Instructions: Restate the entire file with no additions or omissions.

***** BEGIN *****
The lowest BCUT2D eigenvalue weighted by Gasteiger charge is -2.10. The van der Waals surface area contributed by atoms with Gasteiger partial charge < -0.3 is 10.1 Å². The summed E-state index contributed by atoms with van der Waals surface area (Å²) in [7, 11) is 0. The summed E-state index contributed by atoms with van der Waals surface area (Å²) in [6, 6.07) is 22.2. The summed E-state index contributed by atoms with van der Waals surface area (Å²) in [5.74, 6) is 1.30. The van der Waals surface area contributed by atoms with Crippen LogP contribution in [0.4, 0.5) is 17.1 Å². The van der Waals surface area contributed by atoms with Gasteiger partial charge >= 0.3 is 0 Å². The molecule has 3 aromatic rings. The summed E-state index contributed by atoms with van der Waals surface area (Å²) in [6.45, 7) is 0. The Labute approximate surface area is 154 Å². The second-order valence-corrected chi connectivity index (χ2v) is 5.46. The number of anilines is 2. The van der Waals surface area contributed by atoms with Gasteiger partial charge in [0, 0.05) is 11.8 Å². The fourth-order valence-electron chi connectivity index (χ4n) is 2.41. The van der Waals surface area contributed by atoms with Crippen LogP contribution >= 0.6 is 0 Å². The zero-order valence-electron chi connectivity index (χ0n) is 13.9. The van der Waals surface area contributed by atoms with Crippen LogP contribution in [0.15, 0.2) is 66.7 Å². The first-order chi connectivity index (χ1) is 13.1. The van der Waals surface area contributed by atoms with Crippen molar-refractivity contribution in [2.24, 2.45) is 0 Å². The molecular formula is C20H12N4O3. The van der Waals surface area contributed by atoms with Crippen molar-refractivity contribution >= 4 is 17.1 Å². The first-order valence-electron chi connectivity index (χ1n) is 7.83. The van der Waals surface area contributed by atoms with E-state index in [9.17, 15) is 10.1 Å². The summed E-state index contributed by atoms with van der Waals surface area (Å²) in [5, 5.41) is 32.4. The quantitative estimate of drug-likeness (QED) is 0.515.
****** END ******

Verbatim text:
The lowest BCUT2D eigenvalue weighted by Gasteiger charge is -2.10. The van der Waals surface area contributed by atoms with Gasteiger partial charge < -0.3 is 10.1 Å². The summed E-state index contributed by atoms with van der Waals surface area (Å²) in [7, 11) is 0. The summed E-state index contributed by atoms with van der Waals surface area (Å²) in [6, 6.07) is 22.2. The summed E-state index contributed by atoms with van der Waals surface area (Å²) in [5.74, 6) is 1.30. The van der Waals surface area contributed by atoms with Crippen LogP contribution in [0.4, 0.5) is 17.1 Å². The van der Waals surface area contributed by atoms with Gasteiger partial charge >= 0.3 is 0 Å². The molecule has 3 aromatic rings. The summed E-state index contributed by atoms with van der Waals surface area (Å²) in [6.45, 7) is 0. The Labute approximate surface area is 154 Å². The second-order valence-corrected chi connectivity index (χ2v) is 5.46. The number of anilines is 2. The van der Waals surface area contributed by atoms with Gasteiger partial charge in [0, 0.05) is 11.8 Å². The fourth-order valence-electron chi connectivity index (χ4n) is 2.41. The van der Waals surface area contributed by atoms with Crippen LogP contribution >= 0.6 is 0 Å². The zero-order valence-electron chi connectivity index (χ0n) is 13.9. The van der Waals surface area contributed by atoms with Crippen LogP contribution in [0.15, 0.2) is 66.7 Å². The first-order chi connectivity index (χ1) is 13.1. The van der Waals surface area contributed by atoms with Crippen molar-refractivity contribution in [2.24, 2.45) is 0 Å². The molecular formula is C20H12N4O3. The van der Waals surface area contributed by atoms with Crippen molar-refractivity contribution >= 4 is 17.1 Å². The first-order valence-electron chi connectivity index (χ1n) is 7.83. The van der Waals surface area contributed by atoms with E-state index in [9.17, 15) is 10.1 Å². The summed E-state index contributed by atoms with van der Waals surface area (Å²) in [5, 5.41) is 32.4. The quantitative estimate of drug-likeness (QED) is 0.515.